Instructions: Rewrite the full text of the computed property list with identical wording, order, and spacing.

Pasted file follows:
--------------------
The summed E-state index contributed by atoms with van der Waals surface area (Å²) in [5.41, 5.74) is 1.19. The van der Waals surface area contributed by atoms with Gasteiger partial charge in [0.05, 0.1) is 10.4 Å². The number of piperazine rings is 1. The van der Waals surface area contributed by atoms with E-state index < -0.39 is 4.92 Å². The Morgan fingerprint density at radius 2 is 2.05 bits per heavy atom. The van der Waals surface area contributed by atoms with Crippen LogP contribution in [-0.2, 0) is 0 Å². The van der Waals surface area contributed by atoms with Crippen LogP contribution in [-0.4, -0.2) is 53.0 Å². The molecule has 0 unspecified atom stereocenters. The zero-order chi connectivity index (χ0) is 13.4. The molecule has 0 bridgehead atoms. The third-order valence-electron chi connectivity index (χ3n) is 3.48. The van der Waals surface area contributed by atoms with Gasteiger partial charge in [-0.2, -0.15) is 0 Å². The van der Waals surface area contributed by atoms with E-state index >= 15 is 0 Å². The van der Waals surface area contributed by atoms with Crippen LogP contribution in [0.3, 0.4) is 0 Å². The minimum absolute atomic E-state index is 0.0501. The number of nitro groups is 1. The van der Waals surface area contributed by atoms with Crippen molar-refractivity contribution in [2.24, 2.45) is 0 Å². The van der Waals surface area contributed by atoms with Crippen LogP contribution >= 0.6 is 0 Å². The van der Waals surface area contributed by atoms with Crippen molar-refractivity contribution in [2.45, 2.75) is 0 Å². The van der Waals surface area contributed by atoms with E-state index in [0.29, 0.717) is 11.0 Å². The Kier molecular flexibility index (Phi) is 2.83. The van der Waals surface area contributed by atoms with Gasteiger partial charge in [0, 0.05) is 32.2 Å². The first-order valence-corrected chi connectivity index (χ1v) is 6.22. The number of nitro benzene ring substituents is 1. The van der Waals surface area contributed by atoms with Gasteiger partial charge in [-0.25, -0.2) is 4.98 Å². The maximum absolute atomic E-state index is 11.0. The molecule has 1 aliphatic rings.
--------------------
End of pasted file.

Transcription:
The summed E-state index contributed by atoms with van der Waals surface area (Å²) in [5.41, 5.74) is 1.19. The van der Waals surface area contributed by atoms with Gasteiger partial charge in [0.05, 0.1) is 10.4 Å². The number of piperazine rings is 1. The van der Waals surface area contributed by atoms with E-state index < -0.39 is 4.92 Å². The Morgan fingerprint density at radius 2 is 2.05 bits per heavy atom. The van der Waals surface area contributed by atoms with Crippen LogP contribution in [-0.2, 0) is 0 Å². The van der Waals surface area contributed by atoms with Crippen LogP contribution in [-0.4, -0.2) is 53.0 Å². The molecule has 0 unspecified atom stereocenters. The zero-order chi connectivity index (χ0) is 13.4. The molecule has 0 bridgehead atoms. The third-order valence-electron chi connectivity index (χ3n) is 3.48. The van der Waals surface area contributed by atoms with Gasteiger partial charge in [-0.2, -0.15) is 0 Å². The van der Waals surface area contributed by atoms with E-state index >= 15 is 0 Å². The van der Waals surface area contributed by atoms with Crippen LogP contribution in [0.3, 0.4) is 0 Å². The minimum absolute atomic E-state index is 0.0501. The number of nitro groups is 1. The van der Waals surface area contributed by atoms with Crippen molar-refractivity contribution in [2.24, 2.45) is 0 Å². The van der Waals surface area contributed by atoms with Crippen LogP contribution >= 0.6 is 0 Å². The van der Waals surface area contributed by atoms with Crippen molar-refractivity contribution in [2.45, 2.75) is 0 Å². The van der Waals surface area contributed by atoms with E-state index in [0.29, 0.717) is 11.0 Å². The Kier molecular flexibility index (Phi) is 2.83. The van der Waals surface area contributed by atoms with Gasteiger partial charge in [0, 0.05) is 32.2 Å². The first-order valence-corrected chi connectivity index (χ1v) is 6.22. The number of nitro benzene ring substituents is 1. The van der Waals surface area contributed by atoms with Gasteiger partial charge in [-0.25, -0.2) is 4.98 Å². The maximum absolute atomic E-state index is 11.0. The molecule has 1 aliphatic rings.